Bob and I took the other table by the front window. Down the road to the left was an old white frame church. A rock wall bordered a large graveyard. Tombstones gathered on the hill like curious children.

Bob nodded toward the people at the adjoining table. “Good morning folks.”

The man glanced up; his lean face breaking into smile. “Morning.”
The woman nodded and smiled but didn’t say anything. Her thin face was pretty; her skin was translucent.

I said, “Interesting place. Unexpected.”

The man looked around as if he was just now aware of his surroundings, “Yes it is interesting.”

The woman spoke. Her voice had a fragile bell like quality. “But not unexpected.”

The brunette woman came out from the behind the counter. She placed plates in front of the couple and leaned over and patted the thin woman on the shoulder, her hand lingering like a caress. Then, walking over to our table, she pointed to a chalk board on the wall. “Gentlemen, my name is Grace. That’s what we have for lunch today. Drinks are tea, homemade cider, lemonade, coffee. Do you need a minute?”

We glanced at the board.

I said, “I see something. Let me try the scrapple sandwich. And I’ll have tea.”

The woman laughed, a throaty, rich sound. “Do you know what scrapple is?”

“Like North Carolina livermush, right?”

“You do know. Ours is home grown, put up right here in the valley. In the sandwich it’s fried with a slice of onion, cheese, mayonnaise and mustard. The bread is homemade, sliced thick.”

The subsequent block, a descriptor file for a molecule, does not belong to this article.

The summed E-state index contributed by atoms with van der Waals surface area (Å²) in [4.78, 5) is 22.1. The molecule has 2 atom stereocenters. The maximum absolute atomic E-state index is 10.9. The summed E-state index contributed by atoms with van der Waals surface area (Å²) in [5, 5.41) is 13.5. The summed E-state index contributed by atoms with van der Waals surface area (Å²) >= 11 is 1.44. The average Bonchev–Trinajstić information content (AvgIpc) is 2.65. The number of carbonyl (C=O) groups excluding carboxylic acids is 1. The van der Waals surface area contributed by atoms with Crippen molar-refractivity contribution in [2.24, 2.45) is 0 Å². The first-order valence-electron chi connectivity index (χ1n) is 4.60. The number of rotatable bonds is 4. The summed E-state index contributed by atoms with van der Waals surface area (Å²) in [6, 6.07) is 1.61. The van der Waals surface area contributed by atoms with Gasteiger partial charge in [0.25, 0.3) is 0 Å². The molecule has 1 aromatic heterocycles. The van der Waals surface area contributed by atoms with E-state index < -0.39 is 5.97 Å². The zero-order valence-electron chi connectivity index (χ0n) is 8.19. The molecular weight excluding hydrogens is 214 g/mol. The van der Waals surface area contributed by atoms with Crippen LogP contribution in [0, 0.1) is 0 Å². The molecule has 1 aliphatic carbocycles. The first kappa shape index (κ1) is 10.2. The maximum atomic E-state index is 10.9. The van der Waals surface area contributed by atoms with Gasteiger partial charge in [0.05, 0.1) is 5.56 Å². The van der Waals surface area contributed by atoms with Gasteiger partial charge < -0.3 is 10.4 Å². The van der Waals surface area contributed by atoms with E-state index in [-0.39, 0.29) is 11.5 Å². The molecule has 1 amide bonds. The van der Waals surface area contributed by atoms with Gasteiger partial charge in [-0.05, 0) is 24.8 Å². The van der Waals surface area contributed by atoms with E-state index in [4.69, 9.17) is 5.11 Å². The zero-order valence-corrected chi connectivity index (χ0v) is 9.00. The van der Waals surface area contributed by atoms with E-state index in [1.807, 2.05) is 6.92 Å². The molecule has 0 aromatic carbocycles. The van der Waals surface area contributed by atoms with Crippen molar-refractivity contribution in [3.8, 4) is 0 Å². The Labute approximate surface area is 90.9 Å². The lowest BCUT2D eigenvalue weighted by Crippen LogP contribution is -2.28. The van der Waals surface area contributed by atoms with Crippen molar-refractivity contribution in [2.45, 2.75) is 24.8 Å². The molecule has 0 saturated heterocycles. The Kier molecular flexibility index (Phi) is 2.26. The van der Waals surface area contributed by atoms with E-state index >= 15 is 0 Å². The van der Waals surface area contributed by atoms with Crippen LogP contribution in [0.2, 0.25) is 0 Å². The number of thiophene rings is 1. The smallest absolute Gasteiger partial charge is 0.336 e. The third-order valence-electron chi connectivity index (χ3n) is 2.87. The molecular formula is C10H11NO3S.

Bob snorted. “Thank you Grace. I’ll stick to the BLT. And I’ll have tea.”

The couple at the next table resumed their low conversation. Occasionally there was the sound of a fork striking a plate. They did not seem hungry. At one point the man reached across the table and touched the woman’s hand. I imagined that it must be like silk or parchment. She patted his hand on top of her hand.

Paws. That’s what Brenda and I called hands.

Bob and I talked about this and that. About the ghost town of Thurmond where we would go this afternoon. About Beckley where we had reservations tonight in a Hampton Inn and where tomorrow we would visit a coal mine.

In 10 minutes or so Grace brought our food. I was right. Scrapple was like livermush, but not quite as rich. Bob said his BLT was good.

Leaving our table Grace disappeared into the back of the store. She walked like a ballet dancer or an Indian. The couple stared into the shadows. In a few minutes Grace came back out. Looking at the thin woman, but speaking to both of them, she said, “Would you like to look around?”

Before the man could say anything the thin woman said, “Yes.”

They all walked to the back. The thin woman moved carefully, as if she might break. I heard voices then it was quiet.

Grace returned. Stopping at our table, she said, “Would you like a fried apple pie? The church ladies made them last night.”